Estate planning is a process where the planner works with the client to put together a plan to secure the maximum benefits for the client during his/her lifetime; and enables the assets to be transferred as quickly and easily as possible at death, with the least amount of costs and taxes as possible.
A good estate plan will seek to:
1. Reduce Federal and State taxes, as much as possible;
2. Reduce probate and other transfer delays and costs;
3. Preserve and enhance the assets for the client, during his/her life, and maintain the assets for the benefit of the beneficiaries;
4. Adhere to the objectives of the client so that the assets are held and transferred in the least restrictive manner.
To develop a full and sound plan, the estate planner should take into consideration the client’s family situation; including the spouse, if any, the children and other intended beneficiaries. This, of course, will include a discussion of their ages and their ability to manage assets. Often, especially with minor children, trusts are established since a guardianship would otherwise be required for a minor; and it is difficult to ascertain their abilities to manage assets in the future, when they would attain their majority.
It is also important to fully understand the nature and value of the assets and liabilities of the client. This would require a complete and detailed analysis of the assets, and how they are currently titled. All cash, stocks, bonds, mortgages, real estate, life insurance, annuities and retirement plans should be shown. This will determine, at first blush, whether there are tax issues that need to be addressed. If so, the tax effects need to be considered, and suggestions made as to how to reduce or eliminate the tax liability. The character of the assets must also be addressed to determine if there is sufficient liquidity for the estate and the beneficiaries to provide for their ongoing lifestyle. Also, in the case of assets held in businesses or real estate, if there are any agreements in place for the purchase of these assets, or the continued management. Finally, it is important to see where the assets are located. If they are in another state or jurisdiction, an ancillary administration may be required and this may be avoided with some thoughtful planning. Otherwise, separate probate proceedings may be required in other states, where such real estate assets are held.
An issue of great importance, that is often overlooked, is how the assets are owned, or titled. There are many different ways to own assets i.e. individual name; joint tenancy; tenancy by entireties; ITF; and many more. Despite the best planning that can take place, if the ownership of the assets is not properly aligned with the plan, then there are real deficiencies in the plan. This sometimes occurs when a client has a Will and a Trust, but all of the assets pass to the spouse or some other party by operation of law. If that occurs, all of the planning for the Will and Trust will be negated, since the assets passed outside of the plan.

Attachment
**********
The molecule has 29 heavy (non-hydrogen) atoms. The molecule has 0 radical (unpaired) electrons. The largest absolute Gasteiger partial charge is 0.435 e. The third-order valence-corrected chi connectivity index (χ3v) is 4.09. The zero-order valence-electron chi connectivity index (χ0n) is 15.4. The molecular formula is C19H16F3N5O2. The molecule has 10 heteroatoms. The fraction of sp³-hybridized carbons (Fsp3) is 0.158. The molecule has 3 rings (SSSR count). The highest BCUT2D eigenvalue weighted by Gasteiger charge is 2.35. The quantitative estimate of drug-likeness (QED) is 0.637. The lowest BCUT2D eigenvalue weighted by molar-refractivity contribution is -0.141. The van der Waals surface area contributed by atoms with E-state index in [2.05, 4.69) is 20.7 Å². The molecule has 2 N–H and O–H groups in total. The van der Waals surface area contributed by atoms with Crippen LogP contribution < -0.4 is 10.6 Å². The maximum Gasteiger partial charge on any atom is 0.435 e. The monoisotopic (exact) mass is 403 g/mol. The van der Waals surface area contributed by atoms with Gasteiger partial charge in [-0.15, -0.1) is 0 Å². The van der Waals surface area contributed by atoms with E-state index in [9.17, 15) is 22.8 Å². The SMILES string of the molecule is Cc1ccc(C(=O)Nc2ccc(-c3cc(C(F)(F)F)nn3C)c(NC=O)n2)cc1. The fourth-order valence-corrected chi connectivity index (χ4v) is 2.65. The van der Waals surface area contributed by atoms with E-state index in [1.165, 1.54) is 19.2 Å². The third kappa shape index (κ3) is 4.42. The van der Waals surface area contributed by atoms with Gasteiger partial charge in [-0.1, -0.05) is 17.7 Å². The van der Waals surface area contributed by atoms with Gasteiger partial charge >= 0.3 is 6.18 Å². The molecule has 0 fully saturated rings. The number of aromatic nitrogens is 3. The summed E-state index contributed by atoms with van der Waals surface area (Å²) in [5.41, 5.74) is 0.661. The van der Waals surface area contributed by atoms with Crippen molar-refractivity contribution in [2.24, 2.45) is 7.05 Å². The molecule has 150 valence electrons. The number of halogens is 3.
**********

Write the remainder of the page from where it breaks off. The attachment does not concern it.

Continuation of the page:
In many plans, life insurance plays a significant role. If there are not sufficient assets to provide for the family, or if there is not sufficient liquidity to pay the bills after a person’s death, insurance can be the essential ingredient to complete the estate plan. Insurance can also be used to help pay the taxes imposed on the estate or the administrative costs. Proceeds from insurance can even be set up so that they are tax free to the beneficiaries if proper planning is done.
Estate plans can be either simple or very sophisticated and complex, and anywhere in between, depending upon many factors, which have previously been discussed. The types of assets and their values may have a significant impact on the complexity of the plan. Of course, the potential estate tax liability will also directly impact the type of plan to be used, and its complexities.
Every person should have a basic Will, at the very least. Many plans also include Trusts. There are many types of Trusts used in estate planning, including the following:
- Inter Vivos or Revocable Trusts. These are Trusts established and maintained during the lifetime of the Grantor.
- Testamentary Trusts. These Trusts come into existence at the death of the Grantor; even though they may be funded at a later point in time.
- Lifetime Irrevocable Trusts. These Trusts are irrevocable as opposed to the Revocable Trusts, and cannot be amended or changed after being established. These include Trusts for children or grandchildren, when there are gifts to be made; or Life Insurance Trusts. Assets properly transferred to an Irrevocable Trust should not be included in the decedent’s estate at the time of his death.
There are many other planning techniques that may be used in the more complex estates. They include:
- Family Limited Partnerships
- Qualified Principal Residence Trusts (QPRT)
- Grantor Retained Annuity Trusts (GRAT)
- Grantor Retained Income Trusts (GRIT)
- Sales to Defective Trusts
- Charitable Remainder Trusts
- Qualified Terminable Interest Property (QTIP)
- Generation Skipping Trusts